I was never told that I couldn't wear that shirt into the Congress. I was never
asked to take it off or zip my jacket back up. If I had been asked to do any
of those things ... I would have, and written about the suppression of my freedom
of speech later. I was immediately and roughly (I have the bruises and muscle
spasms to prove it) hauled off and arrested for "unlawful conduct."
After I had my personal items inventoried and my fingers printed, a nice Sgt.
came in and looked at my shirt and said, "2245, huh? I just got back from
I told him that my son died there. That's when the enormity of my loss hit
me. I have lost my son. I have lost my First Amendment rights. I have lost the
country that I love. Where did America go? I started crying in pain.
What did Casey die for? What did the 2244 other brave young Americans die for?
What are tens of thousands of them over there in harm's way for still? For this?
I can't even wear a shirt that has the number of troops on it that George Bush
and his arrogant and ignorant policies are responsible for killing.
I wore the shirt to make a statement. The press knew I was going to be there,
and I thought every once in awhile they would show me, and I would have the
shirt on. I did not wear it to be disruptive, or I would have unzipped my jacket
during George's speech. If I had any idea what happens to people who wear shirts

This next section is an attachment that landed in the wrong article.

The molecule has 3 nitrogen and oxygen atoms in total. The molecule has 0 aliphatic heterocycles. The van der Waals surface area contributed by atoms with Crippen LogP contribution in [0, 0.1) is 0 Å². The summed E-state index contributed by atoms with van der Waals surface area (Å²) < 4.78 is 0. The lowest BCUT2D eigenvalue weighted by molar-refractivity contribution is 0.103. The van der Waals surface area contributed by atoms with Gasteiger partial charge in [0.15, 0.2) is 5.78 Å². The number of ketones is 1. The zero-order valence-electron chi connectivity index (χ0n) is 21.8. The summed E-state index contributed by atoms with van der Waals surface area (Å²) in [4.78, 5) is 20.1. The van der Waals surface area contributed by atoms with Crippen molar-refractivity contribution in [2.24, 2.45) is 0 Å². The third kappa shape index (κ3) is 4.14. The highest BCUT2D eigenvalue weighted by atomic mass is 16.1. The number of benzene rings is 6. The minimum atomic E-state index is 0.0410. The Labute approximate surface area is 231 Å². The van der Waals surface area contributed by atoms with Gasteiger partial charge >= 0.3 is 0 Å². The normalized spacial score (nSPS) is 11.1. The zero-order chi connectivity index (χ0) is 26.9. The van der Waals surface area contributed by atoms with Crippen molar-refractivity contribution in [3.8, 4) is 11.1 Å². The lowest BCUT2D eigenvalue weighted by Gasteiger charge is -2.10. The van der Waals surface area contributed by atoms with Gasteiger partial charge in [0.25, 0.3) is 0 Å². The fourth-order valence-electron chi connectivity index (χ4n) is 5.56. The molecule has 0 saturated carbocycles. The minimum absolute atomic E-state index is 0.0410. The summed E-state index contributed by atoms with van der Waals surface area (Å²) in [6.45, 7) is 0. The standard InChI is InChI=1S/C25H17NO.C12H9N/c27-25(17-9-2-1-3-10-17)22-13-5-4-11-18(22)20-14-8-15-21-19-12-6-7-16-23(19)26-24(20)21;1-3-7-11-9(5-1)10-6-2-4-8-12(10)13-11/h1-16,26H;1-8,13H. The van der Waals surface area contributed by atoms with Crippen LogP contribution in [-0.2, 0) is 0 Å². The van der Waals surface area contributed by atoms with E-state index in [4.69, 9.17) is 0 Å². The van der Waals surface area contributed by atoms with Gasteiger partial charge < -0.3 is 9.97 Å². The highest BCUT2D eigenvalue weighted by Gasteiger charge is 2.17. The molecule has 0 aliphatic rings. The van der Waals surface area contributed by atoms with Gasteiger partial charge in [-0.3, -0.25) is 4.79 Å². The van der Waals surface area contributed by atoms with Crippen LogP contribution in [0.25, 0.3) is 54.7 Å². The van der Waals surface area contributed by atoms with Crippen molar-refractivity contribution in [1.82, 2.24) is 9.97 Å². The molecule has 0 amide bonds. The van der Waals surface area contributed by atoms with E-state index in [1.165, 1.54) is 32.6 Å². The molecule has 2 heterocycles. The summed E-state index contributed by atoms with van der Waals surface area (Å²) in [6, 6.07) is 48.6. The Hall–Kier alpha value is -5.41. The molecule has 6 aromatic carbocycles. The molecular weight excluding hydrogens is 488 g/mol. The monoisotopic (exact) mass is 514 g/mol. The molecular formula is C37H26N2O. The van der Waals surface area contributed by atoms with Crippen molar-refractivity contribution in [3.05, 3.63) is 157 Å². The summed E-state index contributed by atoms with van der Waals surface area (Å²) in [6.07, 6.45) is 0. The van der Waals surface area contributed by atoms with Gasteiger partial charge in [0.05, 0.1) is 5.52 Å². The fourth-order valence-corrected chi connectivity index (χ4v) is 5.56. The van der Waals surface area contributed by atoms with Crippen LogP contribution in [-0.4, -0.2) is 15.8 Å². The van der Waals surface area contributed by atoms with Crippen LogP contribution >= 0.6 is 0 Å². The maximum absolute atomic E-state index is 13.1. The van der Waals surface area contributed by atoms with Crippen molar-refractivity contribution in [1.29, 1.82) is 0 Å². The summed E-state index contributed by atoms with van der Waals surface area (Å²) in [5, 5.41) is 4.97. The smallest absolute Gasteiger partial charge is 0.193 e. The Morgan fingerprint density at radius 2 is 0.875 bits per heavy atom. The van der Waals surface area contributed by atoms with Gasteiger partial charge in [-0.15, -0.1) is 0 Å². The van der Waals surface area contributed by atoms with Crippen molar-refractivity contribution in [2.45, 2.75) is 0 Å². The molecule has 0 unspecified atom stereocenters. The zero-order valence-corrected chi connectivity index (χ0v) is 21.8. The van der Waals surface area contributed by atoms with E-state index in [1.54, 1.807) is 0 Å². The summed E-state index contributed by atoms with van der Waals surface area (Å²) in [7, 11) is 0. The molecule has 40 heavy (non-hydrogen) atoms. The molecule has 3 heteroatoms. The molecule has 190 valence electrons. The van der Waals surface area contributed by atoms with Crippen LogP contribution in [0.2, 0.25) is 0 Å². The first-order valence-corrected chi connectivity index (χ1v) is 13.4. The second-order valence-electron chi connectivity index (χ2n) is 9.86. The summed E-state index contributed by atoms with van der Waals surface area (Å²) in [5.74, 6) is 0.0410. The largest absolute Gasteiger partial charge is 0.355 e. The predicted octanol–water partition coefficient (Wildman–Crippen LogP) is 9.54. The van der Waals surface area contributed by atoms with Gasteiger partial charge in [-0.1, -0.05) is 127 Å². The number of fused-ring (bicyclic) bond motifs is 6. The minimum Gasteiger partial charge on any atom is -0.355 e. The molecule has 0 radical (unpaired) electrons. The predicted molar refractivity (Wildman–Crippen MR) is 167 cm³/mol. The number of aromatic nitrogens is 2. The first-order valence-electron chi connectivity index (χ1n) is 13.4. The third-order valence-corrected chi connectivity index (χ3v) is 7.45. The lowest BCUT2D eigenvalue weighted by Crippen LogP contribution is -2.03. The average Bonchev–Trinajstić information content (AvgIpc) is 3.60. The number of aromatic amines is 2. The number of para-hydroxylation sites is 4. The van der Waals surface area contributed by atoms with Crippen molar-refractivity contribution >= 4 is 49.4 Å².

that make the neocons uncomfortable, that I would be arrested ... maybe I would
have, but I didn't.
There have already been many wild stories out there.
I have some lawyers looking into filing a First Amendment lawsuit against the
government for what happened tonight. I will file it. It is time to take our
freedoms and our country back.
I don't want to live in a country that prohibits any person, whether or not
he/she has paid the ultimate price for that country, from wearing, saying, writing,
or telephoning any negative statements about the government. That's why I am
going to take my freedoms and liberties back. That's why I am not going to let
BushCo take anything else away from me ... or you.
I am so appreciative of the couple of hundred of protesters who came to the
jail while I was locked up to show their support. We have so much potential
for good. There is so much good in so many people.
Four hours and 2 jails after I was arrested, I was let out. Again, I am so
upset and sore it is hard to think straight.
Keep up the struggle ... I promise you, I will too.
Go to Original
Sheehan Arrested before Speech
By Clarence Williams and Allan Lengel
The Washington Post
Wednesday 01 February 2006
Activist Cindy Sheehan was arrested last night after demonstrating in